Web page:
Historically, data tiering's negatives outweighed its positives. Recently, that equation has been changing, and this approach to storage management is piquing the interest of enterprises.
Data tiering is gaining traction with lower costs, improved automation and the emergence of solid-state drives (SSDs), prodding more enterprises toward tiering deployments.
Tiering acknowledges that different data is valued differently by an enterprise: Not all information needs to be treated as high-priority.
Theoretically, tiering reduces storage costs and enables companies to collect more information by prioritizing data types and moving rarely used, noncritical information to less expensive solutions, thus increasing the size of the storage pool. This data storage technique also improves system performance by placing frequently used information on more responsive systems.
The growing use of SSD is creating a ripple effect: Enterprises are ditching HDD storage solutions entirely.
Despite the benefits, tiering was not widely adopted in the past. Enterprises encountered various roadblocks to implementation, especially cost. "Vendors often charged a premium for their tiering solutions," said Mark Peters, senior analyst at Enterprise Strategy Group Inc.
Early deployments of this storage approach required a fair amount of work by the IT department as well. Before installation, corporations had to determine the value of data, examine their information flows and identify what data belonged where. Then IT set up tiers, placing information on different storage environments -- a practice that traditionally requires technicians to touch a lot of different devices. As a result, this old deployment process was tedious, manually intensive and time consuming.
Given the dynamic nature of business today, data usage patterns change -- sometimes dramatically and quite quickly. This means refreshing and rearranging tiers at a determined time or intervals.
In addition, businesses need to understand data usage patterns and guard against aberrations, such as the Monday morning syndrome: If an array was quiet over the weekend, operational data moved to slower disk. On Monday morning, users report slow performance. Eventually, the data storage group moves the information back to faster disk. This unnecessarily creates more work for often harried data center staffs.
Work hard, store more
Recent advances have made tiering more attractive to businesses.
"Tiering software pricing has dropped," said George Crump, president and founder of Storage Switzerland.
Rather than push data tiering as an expensive add-on, vendors are including these capabilities as part of their standard storage management solutions. Dell Compellent Fluid Data storage, EMC's Fully Automated Storage Tiering, Hewlett-Packard's 3Par, IBM's Storwize and Oracle's Oracle Optimized Solution for Tiered Storage software are examples of bundled solutions.
These management tools are more intelligent and automate more of the data tiering process. Rather than having people manually gather data, many products do the evaluation work automatically. Recent advances in areas like big data and analytics fuel new storage performance analytics tools that provide IT managers with high-level snapshots of data usage. "The amount of time that data center staffs spend setting up and managing data tiers has been decreasing," Crump said.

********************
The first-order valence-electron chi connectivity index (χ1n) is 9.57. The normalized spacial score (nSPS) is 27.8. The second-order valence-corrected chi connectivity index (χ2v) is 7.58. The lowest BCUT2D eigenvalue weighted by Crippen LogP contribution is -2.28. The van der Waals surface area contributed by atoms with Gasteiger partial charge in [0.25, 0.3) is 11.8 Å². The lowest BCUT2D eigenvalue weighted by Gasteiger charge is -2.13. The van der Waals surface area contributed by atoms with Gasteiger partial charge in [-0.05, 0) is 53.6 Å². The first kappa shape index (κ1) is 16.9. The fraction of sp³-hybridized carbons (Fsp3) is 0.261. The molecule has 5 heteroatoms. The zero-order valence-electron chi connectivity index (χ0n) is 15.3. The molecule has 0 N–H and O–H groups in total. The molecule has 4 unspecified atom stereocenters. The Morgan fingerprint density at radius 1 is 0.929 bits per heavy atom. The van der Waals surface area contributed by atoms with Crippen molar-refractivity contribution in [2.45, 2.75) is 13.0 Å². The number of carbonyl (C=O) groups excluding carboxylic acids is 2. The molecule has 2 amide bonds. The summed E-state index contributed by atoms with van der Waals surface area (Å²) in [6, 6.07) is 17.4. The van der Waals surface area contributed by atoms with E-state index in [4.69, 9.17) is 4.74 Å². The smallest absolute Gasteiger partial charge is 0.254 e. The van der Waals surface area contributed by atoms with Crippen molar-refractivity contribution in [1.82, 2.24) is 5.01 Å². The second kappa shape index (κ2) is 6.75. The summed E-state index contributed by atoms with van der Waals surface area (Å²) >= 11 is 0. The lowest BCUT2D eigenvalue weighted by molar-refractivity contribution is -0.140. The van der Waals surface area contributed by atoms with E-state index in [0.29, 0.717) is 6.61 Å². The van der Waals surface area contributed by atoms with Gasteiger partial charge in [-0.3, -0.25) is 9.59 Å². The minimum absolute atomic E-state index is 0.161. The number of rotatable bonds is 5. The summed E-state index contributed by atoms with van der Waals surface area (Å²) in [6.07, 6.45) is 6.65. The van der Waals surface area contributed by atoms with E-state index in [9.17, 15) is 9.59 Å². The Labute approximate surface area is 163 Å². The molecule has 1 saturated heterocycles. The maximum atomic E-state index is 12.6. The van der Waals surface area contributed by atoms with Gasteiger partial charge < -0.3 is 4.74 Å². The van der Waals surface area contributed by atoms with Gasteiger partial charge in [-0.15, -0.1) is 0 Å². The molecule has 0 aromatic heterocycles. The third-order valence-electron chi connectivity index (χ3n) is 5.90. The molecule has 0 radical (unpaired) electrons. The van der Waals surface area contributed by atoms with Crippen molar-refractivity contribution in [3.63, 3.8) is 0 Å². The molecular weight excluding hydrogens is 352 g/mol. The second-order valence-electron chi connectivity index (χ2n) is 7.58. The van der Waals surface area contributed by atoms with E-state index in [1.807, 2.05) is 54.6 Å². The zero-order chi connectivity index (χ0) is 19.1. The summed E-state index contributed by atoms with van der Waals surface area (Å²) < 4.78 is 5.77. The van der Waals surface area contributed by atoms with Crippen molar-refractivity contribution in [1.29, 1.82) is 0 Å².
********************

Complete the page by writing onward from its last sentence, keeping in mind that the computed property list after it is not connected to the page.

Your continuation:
SSDs are driving data tiering's growing popularity. Historically, SSD devices presented enterprises with a dilemma: On the one hand, this option is used as top-tier storage because its performance is lightning fast. Customers report that SSDs deliver tenfold (or more) improvements for storage-intense tasks, like operating high-end database management systems, running nightly backups or bringing a new virtual machine online. In addition to speed, SSDs allow customers to reduce their storage rack space needs by 50% or more and cut power consumption by 50% to 75%.
But SSDs are expensive. Market research firm Gartner Inc. found that business-grade hard disk drive (HDD) systems cost about $0.05 per gigabyte compared to a dollar a gigabyte for SSD solutions. For mission-critical storage, the prices rise to $0.27 per gigabyte for HDD and $1.87 for SSD.
SSD purchases are rising. "[SSDs] are now gaining significant momentum in the enterprise," said Enterprise Strategy Group's Peters. In 2009, vendors shipped 280,000 SSD units, accounting for $450 million in worldwide revenue, found Gartner. Those numbers increased to 5.3 million units and $1.9 billion in revenue in 2013.
The growing use of SSD is creating a ripple effect: Enterprises are ditching HDD storage solutions entirely. SSDs are replacing high-capacity serial advanced technology attachments, serial attached SCSI and Fibre Channel drives as top-tier storage solutions.
Storage revenue fell 3.5% year-over-year, totaling $5.7 billion during the third quarter of 2013, according to International Data Corp., which indicates that storage prices are dropping overall since volumes are increasing by double digits. Data center hardware is a commodity with falling prices. In addition, SSD pricing dropped by double digits in the past few years, a trend that will increase its use and drive more data tiering deployments.
About the author:
Paul Korzeniowski is a freelance writer who specializes in data center issues. He has been covering technology for two decades and is based in Sudbury, Massachusetts, and can be reached at firstname.lastname@example.org.
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